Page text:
Here’s something that came up over the weekend that’s still on my mind. I was watching Shatteredhip’s Twitch broadcast of his first hour playing Shadow of Mordor, and I admit I am impressed. It’s a game I am certain I would enjoy. The problem is, I don’t want to buy it at $49.99. I’ve got Civilization: Beyond Earth (CivBE) to purchase in just over a week and after that Assassin’s Creed: Unity (AC5.) That’s my budget for the next two pay checks. But that’s not the reason I don’t want to pay $49.99 for Shadow of Mordor. The game is designed to give 30 hours of game play, not including replays. That’s what I discovered with just a little research. There’s the rub.
You see, I see a game’s inherent value as how much it costs divided by the number of hours of entertainment I can expect from it. The value of Shadow of Mordor to me is $1.67 per hour. Frankly, that sucks.
If you want to compare it to a so-called comparable game let’s dig out the numbers for my playing Assassin’s Creed IV: Black Flag (AC4.) According to Raptr, I’ve played 138 hours of AC4, no DLC. But let’s be fair, Ubisoft only advertised up to 80 hours of gameplay while completing the mainline quest. And though I bought Assassin’s Creed IV: Black Flag in February for $29.99, I’ll be kind again and calculate using the original list price of $59.99. So 80 hours into $59.99 gives a per hour of entertainment value of $0.75. By my calculation, that’s twice as valuable as a game than Shadow of Mordor. If you use my actual hours played and actual price paid, the price per hour of entertainment I received was $0.22. To me, that was a fantastic purchase.
But AC4 isn’t even the most valuable game I have by that measure. Of games I’ve purchased over the last year, the most valuable game by far is Kerbal Space Program (KSP.) I paid $18.08 for KSP last December. According to Raptr I’ve played 314 hours, including the five hours I got in this weekend. Using my equation, my cost per hour of entertainment is a paltry $0.06. Woot! That’s a game definitely worth buying.
Then there are games with purchased DLC like Civilization V (Civ5.) They can get stupid crazy to calculate. I’ve played Civ5 for years, and like EVE Online, I didn’t start tracking it until after I’d played it. Fortunately it is a Steam game for me, so I can get the hours from there. According to Steam I’ve invested 221 hours into Civ5. I can also get the prices I paid for it and the one DLC I bought. I initially paid $49.99 for the base game in December 2010, and a further $29.99 for Brave New World in August 2013. That comes out to $0.36 per hour of fun.
This can also be applied to subscription MMOs. Let’s take The Elder Scrolls Online (TESO) for example. I’d use EVE Online, but I played that game for years before I started tracking hours played. And there are other complications, like paying for three accounts, etc. It’s simpler to use TESO. Raptr has my time in-game pegged at 83 hours. I purchased it on March 30th for $79.99 (Imperial Edition.) Since then I’ve paid four monthly subscriptions at $14.99 each. Adding it all together that’s $139.95. That’s $1.69 per hour of entertainment – yeah, that sucks. That’s partly my fault. I put TESO aside to concentrate on AC4. I should have cancelled the monthly subscription until I was ready to play it again, but failed to do so. Had I, I would have dropped the total price per hour of entertainment to $1.14. That’s still way expensive compared to KSP or even AC4. and I could have helped that even more by not buying the Imperial Edition. But in the end, the key to getting any value out of a subscription service it to play at least 40 hours a month, and I’ve just not done that. So Jester, here I’m going to say you were right. 😐 And yes, I am thinking about suspending my account for TESO, as I don’t see getting back to it until next year at the earliest. It’s not like I’ve got training to maintain. 🙄 I’ve until November 5th to decide.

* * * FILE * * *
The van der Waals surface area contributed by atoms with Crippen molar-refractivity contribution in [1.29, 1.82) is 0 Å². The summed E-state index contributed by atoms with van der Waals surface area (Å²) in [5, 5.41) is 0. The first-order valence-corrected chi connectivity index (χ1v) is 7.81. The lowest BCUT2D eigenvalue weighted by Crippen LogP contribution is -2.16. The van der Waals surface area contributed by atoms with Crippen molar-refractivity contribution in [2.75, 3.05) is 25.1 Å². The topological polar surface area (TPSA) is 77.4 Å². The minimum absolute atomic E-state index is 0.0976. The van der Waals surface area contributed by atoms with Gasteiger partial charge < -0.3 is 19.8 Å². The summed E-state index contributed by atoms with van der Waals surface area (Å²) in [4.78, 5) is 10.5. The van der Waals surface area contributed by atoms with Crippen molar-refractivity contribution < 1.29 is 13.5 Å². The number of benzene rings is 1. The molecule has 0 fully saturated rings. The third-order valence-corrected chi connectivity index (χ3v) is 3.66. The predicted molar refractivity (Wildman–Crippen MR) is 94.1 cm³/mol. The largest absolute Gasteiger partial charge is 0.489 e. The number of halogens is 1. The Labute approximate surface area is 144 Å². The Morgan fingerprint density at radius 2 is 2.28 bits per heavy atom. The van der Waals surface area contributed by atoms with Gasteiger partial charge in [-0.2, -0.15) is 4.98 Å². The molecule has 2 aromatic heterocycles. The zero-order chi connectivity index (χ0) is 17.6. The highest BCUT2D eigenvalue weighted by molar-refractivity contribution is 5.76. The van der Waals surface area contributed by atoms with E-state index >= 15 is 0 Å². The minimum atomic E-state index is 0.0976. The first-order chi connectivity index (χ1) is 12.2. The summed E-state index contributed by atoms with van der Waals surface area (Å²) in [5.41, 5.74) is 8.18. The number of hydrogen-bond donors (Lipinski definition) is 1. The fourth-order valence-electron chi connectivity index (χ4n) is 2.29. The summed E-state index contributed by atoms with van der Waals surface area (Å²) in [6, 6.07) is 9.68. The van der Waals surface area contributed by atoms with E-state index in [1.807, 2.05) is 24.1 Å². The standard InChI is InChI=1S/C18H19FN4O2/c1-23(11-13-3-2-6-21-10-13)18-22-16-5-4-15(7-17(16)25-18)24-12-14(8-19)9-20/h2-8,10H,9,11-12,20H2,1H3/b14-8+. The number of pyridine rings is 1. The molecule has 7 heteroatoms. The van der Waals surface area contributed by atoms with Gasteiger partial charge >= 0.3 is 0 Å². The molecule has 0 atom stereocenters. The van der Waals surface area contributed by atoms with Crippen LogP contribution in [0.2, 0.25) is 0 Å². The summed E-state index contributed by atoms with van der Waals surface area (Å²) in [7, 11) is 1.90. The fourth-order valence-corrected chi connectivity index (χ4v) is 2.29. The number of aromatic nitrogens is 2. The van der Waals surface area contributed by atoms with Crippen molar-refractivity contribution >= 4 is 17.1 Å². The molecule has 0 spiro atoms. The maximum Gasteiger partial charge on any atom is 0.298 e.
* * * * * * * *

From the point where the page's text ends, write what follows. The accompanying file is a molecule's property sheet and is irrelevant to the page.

So back to Shadow of Mordor. Will I just not play it? Yes, I will probably play it. But I will wait until the initial release fervor is over and I can pick it up on a 50% sale. That will make the cost per hour of expected entertainment $0.83. But then again, perhaps I’ll have something else I’d rather do that’ll get me a better price per hour of entertainment. I can’t say for certain. Perhaps if the game wasn’t so rinse, lather and repeat. I mean, how many Uruks can you kill before it gets boring? That’s something I’ll have to ask Shatterhip before I make a final decision.
And what about the two games I am waiting to come out: CivBE and AC5? Well, I expect to play CivBE as much as Civ5, so there really is no question to its value per hour of entertainment. I already know I love that type of game. AC5 is something I’m fairly certain I’ll enjoy, but the price per hour of entertainment is something I’ve considered before deciding to buy it. I am just buying the standard package at $59.99, nothing fancy for me. I’ve learned that lesson. What really complicated my calculation is I can find no mention of how long Ubisoft thinks it will take to complete the game. However, knowing the way I like to explore side missions and with my AC4 experience taken into account, I’m sure I’ll get 80 hours of gameplay out of AC5. Therefor, I can expect a minimum price per hour value of $0.75, the same as AC4’s projected value. I can live with that, because Paris – accurately reproduced. Wow.
So how do you calculate game value for the buck, or do you?